Feb 1, 2024
Adidas AG slumped after the German sports apparel maker said negative currency movements mean its profit this year will be less than half of what analysts were expecting.
Operating profit should be around €500 million ($542 million) in 2024, Adidas said late Wednesday. That’s below the average analyst estimate of €1.27 billion. The company plans to mitigate some of the damage by continuing to sell left-over inventory from its defunct Yeezy partnership with the rapper Ye.
“Everything we are saying is conservative,” Chief Executive Officer Bjorn Gulden said on a webcast Thursday, calling the forecast a “worst-case scenario.”
Gulden is entering his second year at the helm of Adidas, where he’s inherited a collection of crises from his predecessor. The Norwegian has a history of offering conservative outlooks early in the year and repeatedly outperforming them, a hallmark of his decade-long tenure as CEO of crosstown rival Puma SE.
The German shoemaker said it will sell €250 million of remaining Yeezy inventory at least at cost, rather than writing it off.
Despite a €1 billion currency hit from factors including a devaluation of the Argentine peso in 2023, Adidas forecast a return to growth this year as it continues its turnaround efforts in the face of mounting concerns about global demand for sneakers and sports gear.
Currency-neutral sales will probably rise by a percentage in the mid single digits in 2024, Adidas said. That’s roughly in line with what analysts were estimating. The company expects sales to start out “flattish” this year and then improve every quarter.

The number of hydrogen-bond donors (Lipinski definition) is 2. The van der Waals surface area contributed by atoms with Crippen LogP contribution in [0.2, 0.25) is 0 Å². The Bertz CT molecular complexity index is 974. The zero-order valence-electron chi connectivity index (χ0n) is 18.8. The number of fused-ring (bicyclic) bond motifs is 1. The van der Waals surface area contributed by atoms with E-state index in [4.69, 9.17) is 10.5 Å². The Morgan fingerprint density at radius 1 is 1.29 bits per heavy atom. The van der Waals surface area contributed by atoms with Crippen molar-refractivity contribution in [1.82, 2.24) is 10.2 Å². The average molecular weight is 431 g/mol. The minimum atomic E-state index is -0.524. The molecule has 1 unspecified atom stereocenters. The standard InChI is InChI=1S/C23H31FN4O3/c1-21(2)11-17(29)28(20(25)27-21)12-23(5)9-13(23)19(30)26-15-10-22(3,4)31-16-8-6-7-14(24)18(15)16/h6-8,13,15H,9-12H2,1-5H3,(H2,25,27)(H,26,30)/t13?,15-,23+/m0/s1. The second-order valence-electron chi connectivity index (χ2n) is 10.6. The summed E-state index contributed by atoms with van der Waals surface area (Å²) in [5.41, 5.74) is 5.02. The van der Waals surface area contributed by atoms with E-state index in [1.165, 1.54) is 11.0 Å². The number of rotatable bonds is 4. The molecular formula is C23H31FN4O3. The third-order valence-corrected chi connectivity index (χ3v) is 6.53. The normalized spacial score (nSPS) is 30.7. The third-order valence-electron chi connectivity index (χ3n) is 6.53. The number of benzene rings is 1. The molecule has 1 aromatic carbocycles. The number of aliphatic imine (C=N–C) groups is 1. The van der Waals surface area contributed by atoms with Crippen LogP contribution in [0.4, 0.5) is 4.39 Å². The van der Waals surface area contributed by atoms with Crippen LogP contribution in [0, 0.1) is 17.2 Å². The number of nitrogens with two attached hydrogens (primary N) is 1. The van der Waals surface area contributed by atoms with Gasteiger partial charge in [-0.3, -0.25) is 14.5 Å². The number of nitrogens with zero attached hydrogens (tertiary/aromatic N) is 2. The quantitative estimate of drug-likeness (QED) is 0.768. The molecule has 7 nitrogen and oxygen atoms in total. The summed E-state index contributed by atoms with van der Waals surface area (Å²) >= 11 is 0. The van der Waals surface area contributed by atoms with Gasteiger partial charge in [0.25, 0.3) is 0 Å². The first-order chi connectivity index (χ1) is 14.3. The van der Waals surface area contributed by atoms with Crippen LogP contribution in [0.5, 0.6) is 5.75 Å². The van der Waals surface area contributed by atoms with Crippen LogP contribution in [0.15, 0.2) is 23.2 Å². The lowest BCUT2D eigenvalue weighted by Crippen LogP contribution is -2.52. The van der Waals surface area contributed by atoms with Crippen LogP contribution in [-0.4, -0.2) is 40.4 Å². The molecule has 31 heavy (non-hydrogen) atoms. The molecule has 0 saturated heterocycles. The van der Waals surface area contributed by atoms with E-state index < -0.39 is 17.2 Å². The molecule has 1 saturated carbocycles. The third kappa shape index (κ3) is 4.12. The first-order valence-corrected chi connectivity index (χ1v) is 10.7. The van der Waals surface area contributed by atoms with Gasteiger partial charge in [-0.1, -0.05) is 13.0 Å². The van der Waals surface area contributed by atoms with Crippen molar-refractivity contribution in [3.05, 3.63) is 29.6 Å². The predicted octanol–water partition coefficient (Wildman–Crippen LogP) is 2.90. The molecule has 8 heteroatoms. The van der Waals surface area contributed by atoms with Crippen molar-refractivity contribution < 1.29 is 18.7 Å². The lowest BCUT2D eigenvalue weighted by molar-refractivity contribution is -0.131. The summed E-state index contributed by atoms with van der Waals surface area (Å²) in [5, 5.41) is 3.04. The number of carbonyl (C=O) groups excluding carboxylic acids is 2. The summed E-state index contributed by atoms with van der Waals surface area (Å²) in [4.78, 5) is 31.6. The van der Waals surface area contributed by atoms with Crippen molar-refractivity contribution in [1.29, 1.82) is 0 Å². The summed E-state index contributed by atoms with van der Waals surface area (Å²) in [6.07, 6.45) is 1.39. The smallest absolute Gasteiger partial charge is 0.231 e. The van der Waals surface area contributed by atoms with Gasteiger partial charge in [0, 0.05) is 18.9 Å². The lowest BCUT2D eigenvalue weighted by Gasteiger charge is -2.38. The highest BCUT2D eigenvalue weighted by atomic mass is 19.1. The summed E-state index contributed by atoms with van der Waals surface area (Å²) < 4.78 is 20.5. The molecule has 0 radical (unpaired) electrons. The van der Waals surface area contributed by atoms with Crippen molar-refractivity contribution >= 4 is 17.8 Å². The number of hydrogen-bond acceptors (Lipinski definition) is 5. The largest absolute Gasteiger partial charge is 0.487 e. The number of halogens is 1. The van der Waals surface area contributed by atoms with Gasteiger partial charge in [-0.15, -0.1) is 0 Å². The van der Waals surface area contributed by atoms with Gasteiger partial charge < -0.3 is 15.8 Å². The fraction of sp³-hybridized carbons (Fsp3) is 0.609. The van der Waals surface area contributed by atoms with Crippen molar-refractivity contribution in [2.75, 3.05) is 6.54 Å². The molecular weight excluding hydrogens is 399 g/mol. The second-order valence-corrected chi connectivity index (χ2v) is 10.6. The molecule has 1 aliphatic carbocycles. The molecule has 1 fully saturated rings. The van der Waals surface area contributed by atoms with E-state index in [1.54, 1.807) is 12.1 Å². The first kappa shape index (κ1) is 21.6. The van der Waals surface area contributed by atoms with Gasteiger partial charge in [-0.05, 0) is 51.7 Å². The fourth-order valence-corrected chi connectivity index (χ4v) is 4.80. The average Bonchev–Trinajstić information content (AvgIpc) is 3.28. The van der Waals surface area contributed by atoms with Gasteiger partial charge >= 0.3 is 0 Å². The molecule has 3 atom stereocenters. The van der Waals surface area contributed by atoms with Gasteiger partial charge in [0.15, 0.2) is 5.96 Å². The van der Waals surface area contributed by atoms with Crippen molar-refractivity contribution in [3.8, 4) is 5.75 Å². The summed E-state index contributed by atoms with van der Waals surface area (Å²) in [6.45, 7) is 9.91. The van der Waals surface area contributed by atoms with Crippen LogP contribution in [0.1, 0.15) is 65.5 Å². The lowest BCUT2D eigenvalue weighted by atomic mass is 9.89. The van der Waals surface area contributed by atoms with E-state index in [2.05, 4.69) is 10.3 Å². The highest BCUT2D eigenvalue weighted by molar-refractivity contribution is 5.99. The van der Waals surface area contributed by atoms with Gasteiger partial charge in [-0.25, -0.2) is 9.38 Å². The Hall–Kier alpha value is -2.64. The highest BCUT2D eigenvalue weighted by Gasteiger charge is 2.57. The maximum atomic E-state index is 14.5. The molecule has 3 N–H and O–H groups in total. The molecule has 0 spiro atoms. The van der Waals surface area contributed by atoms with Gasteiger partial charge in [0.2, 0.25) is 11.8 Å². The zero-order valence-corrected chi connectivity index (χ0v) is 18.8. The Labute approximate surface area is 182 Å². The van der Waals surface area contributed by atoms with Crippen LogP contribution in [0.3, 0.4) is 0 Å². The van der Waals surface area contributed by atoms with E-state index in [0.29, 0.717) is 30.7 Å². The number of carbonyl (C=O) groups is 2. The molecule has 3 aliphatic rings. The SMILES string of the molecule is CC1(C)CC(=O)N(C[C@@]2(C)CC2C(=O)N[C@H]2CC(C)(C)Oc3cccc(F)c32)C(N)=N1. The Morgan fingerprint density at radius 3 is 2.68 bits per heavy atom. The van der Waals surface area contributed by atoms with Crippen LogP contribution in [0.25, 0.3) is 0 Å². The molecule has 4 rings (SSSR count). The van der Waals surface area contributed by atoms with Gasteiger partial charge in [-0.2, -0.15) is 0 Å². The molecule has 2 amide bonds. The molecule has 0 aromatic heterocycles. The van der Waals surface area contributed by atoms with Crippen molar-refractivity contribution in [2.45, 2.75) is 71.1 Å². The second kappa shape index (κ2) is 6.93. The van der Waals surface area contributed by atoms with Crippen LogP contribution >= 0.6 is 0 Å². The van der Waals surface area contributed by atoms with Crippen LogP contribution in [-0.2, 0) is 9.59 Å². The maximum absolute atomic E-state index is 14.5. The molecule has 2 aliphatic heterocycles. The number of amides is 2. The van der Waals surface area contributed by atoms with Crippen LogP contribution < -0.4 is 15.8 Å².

“Some healthy dose of caution is embedded in today’s words,” wrote James Grzinic, an analyst at Jefferies. Gulden said on a call Thursday that there’s a potential upside to the Yeezy sales, indicating that Adidas might make some profit on the collection.
In 2023, Adidas’s currency-neutral revenue stayed flat, which was an improvement upon earlier targets, the company said.
Investors have been looking for signs of weakness in the sector after Nike raised doubts in December about consumer demand in China and around the world and Puma warned about the impact of hyperinflation in Argentina.
The company could conceivably boost its earnings if it can make more money off of its remaining Yeezy inventory rather than merely recoup costs, as is its current plan. It’s now only written off €12 million of products that was “either damaged or very broken in sizes,” Gulden said. He said Thursday there’s a potential to a better performance for Yeezy sales, and Adidas is planning a third bulk sale of the product.
Bloomberg Intelligence analyst Sydney Goodman said that execution in areas such as developing new products and strengthening wholesale relationships will be key to improving profitability.
“Getting back to a double-digit operating margin may take more time,” Goodman wrote in a research note.
Gulden reiterated the company’s goal of a 10% operating margin in 2026 on a webcast Thursday.
Tension in the Red Sea is leading to higher supply costs in the short term, Gulden said, adding that the company already signed shipping contracts through the summer.
“Spot rates are exploding again,” he said, adding that the industry is seeing three-week shipping delays, especially in Europe, and it’s more expensive now if Adidas tries to ship additional product.